Friday, April 10, 2009

UW20 Students Ensure that Children of the Holocaust Are Not Forgotten

In Prof. Cayo Gamber's Legacies of the Holocaust UW20 course, research is more than just an exercise. Working with the United States Holocaust Memorial Museum, her students seek to learn what happened to the school children of the Lodz Ghetto in Poland.

Prof. Gamber writes: "My UW20 class, Legacies of the Holocaust, has had the good fortune to be able to make use of the resources of the United States Holocaust Memorial Museum (USHMM). Not only do we have access to USHMM’s oral history and photo archives, all the sections I teach have been invited to be part of the beta-testing of the Lodz Ghetto Project.

"The Lodz Ghetto Project is the innovation of David Klevan, Education Manager for Technology and Distance Learning Initiatives, and one of his fellow colleagues at USHMM. The Project was inspired by a single artifact: a list of signatures. The signatures appear in an album of hand-drawn New Year's greetings presented by ghetto schools to the Jewish Council chairman, Chaim Rumkowski, and signed by thousands of Lodz ghetto schoolchildren.

"USHMM is preparing to launch a worldwide collaborative volunteer project to find out what happened to the student signatories in this album. At this point, 1500 (approximately 10%) of the 13,000 names of the signatories are listed on the site. Over time, all of their names will be added to the list.

"My goals in this project are for students to learn how

  • conducting this research teaches us about the research process, sharing information with others, and the importance of collaboration with fellow researchers,
  • engaging in this research teaches us about a specific historical situation and advances our understanding of history in general,
  • rescuing such evidence contributes to the historical record of the Shah, and
  • preserving the memory of those who suffered is made possible through contributing to this research effort.
"These goals are translated into vital research steps. Once researchers register with the site, they are invited to choose a student signatory and try to find out when the student was born, where the student lived in the Ghetto, whether or not there are hospital records or death records related to the student, if the student was sent to a labor camp, whether or not the student was transported to Auschwitz or another camp, and, sometimes, whether or not the student survived.

"The students in Legacies of the Holocaust initially conduct research on one of the signatories to learn to conduct research into various archives. Their primary role, however, is to become advanced researchers. After a half-day workshop conducted for them at USHMM, they learn to review the research conducted by others in order to see if all the research venues have been exhausted and if the researcher has reached viable conclusions about the possible fate of a given student.

"In the process, they communicate, one-on-one with individual researchers in order to discuss the research process. Moreover, in the process, they ensure that these individuals existed and that their fates mattered. Given that 200,000 people were imprisoned in Lodz, and only 10,000 are believed to have survived, the chances that individual students survived are small, but the effort to discover what happened to them remains meaningful.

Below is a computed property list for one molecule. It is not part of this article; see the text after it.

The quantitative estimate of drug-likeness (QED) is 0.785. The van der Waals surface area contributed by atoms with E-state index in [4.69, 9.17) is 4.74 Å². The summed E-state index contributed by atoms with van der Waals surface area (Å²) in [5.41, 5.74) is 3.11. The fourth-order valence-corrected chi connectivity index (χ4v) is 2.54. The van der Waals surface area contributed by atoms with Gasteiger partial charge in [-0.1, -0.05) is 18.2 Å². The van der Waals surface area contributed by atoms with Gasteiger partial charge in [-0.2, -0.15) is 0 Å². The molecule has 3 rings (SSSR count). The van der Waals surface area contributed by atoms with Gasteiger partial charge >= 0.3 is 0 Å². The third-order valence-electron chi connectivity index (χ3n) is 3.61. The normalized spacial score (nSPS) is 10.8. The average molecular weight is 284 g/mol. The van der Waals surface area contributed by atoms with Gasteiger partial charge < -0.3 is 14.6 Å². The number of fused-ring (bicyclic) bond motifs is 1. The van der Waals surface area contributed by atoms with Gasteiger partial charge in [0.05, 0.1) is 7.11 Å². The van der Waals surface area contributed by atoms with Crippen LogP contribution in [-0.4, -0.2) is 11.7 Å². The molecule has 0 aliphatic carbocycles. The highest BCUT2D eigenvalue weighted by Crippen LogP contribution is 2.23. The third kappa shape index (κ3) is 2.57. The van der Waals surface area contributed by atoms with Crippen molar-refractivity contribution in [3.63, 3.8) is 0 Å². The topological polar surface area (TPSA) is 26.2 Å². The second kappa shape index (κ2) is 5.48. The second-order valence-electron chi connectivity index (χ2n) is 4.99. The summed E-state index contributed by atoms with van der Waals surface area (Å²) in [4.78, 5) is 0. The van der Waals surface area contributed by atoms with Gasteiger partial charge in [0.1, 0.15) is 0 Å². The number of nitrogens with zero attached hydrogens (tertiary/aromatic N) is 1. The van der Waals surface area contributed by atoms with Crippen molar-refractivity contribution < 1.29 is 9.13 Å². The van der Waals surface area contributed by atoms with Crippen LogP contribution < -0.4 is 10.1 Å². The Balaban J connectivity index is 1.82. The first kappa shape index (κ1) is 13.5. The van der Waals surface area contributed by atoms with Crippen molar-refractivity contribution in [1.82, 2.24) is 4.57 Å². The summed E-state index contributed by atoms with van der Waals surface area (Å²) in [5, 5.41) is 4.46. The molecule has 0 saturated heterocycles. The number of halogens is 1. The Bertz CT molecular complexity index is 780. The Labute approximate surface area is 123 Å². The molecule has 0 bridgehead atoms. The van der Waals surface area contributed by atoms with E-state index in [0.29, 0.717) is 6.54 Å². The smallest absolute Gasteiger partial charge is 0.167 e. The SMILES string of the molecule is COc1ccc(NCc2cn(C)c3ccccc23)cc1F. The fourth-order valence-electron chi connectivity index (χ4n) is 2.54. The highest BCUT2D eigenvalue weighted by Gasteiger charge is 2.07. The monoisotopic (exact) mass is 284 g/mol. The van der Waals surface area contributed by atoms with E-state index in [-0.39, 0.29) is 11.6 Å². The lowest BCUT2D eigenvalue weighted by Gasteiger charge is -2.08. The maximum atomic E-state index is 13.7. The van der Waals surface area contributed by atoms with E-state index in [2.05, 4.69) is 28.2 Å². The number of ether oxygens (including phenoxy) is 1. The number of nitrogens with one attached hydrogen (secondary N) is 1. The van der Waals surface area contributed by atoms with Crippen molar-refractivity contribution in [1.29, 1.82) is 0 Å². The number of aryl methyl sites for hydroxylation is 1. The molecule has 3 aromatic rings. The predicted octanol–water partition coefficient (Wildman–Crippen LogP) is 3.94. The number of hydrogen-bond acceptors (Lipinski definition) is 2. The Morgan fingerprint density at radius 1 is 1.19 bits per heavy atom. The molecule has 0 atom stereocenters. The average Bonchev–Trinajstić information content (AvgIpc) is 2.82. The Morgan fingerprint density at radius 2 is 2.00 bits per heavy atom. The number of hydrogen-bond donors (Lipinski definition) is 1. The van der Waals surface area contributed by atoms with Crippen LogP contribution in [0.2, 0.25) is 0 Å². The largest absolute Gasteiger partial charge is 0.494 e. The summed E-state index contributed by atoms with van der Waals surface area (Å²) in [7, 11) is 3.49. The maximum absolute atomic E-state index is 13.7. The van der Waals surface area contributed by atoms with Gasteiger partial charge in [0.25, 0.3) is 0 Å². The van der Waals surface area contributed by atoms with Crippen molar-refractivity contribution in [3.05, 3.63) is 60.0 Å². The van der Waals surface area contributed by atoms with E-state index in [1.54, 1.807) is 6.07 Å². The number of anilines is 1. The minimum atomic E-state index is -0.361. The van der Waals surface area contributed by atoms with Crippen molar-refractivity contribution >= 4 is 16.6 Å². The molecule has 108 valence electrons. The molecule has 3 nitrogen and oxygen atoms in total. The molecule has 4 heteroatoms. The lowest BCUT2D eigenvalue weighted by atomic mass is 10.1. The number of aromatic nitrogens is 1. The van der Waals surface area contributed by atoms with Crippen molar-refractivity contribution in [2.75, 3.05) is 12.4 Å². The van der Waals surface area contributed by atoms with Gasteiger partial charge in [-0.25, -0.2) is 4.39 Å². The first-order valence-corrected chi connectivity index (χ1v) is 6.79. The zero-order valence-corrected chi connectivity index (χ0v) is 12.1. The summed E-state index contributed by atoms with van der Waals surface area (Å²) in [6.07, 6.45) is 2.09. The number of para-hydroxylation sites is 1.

"It also is worth noting that this Project expands, and sometimes changes, our understanding of history. In the Central Database of Shoah Victims’ Names in the Yad Vashem archives, the majority of the students from the Ghetto are listed as having perished. Those students whose names are on the list of Lodz ghetto inmates found in “The Lodz Names - List of the ghetto inhabitants 1940-1944” were believed to have “perished in the Shoah” and all were recorded as such when the database was originally constructed; however, the research that is performed by my students, and others, is able to draw from a variety of data sources via the Project and has revealed that this was not always the case.

"The success of this Project is testified to, in part, by the following e-mail in which Maria, a former student, welcomes my current students to the Project.

Dear Lodz Children Project Participants, I want to welcome you to this amazing project!

This will be my second semester participating and I know that if you find it as fascinating as I do, you will continue beyond this semester as well. This project has helped me take my research skills to the next level and has given me the satisfaction of knowing my work has already been recorded in history. I had the opportunity to research and review research done by other students, but this time around I will mostly be reviewing your research.

Throughout the next few weeks you will have many challenges while researching and the wonderful satisfaction of finding survivors. You will also have the privilege of experiencing a research rush and at times giving up will seem like the only answer. Just remember in times like these that you are possibly correcting a person’s legacy.

Best of luck,
Maria V**********
"Like Maria, I hope more of my students will continue this work beyond the current semester. It is projects like these which demonstrate that the research we conduct has ramifications beyond individual classes, beyond classroom walls, beyond the strictures of time and history, for to engage in this work is to bear witness to those whose lives may otherwise be disappeared, to engage in this work is, as Maria has stated, to redress someone’s legacy."

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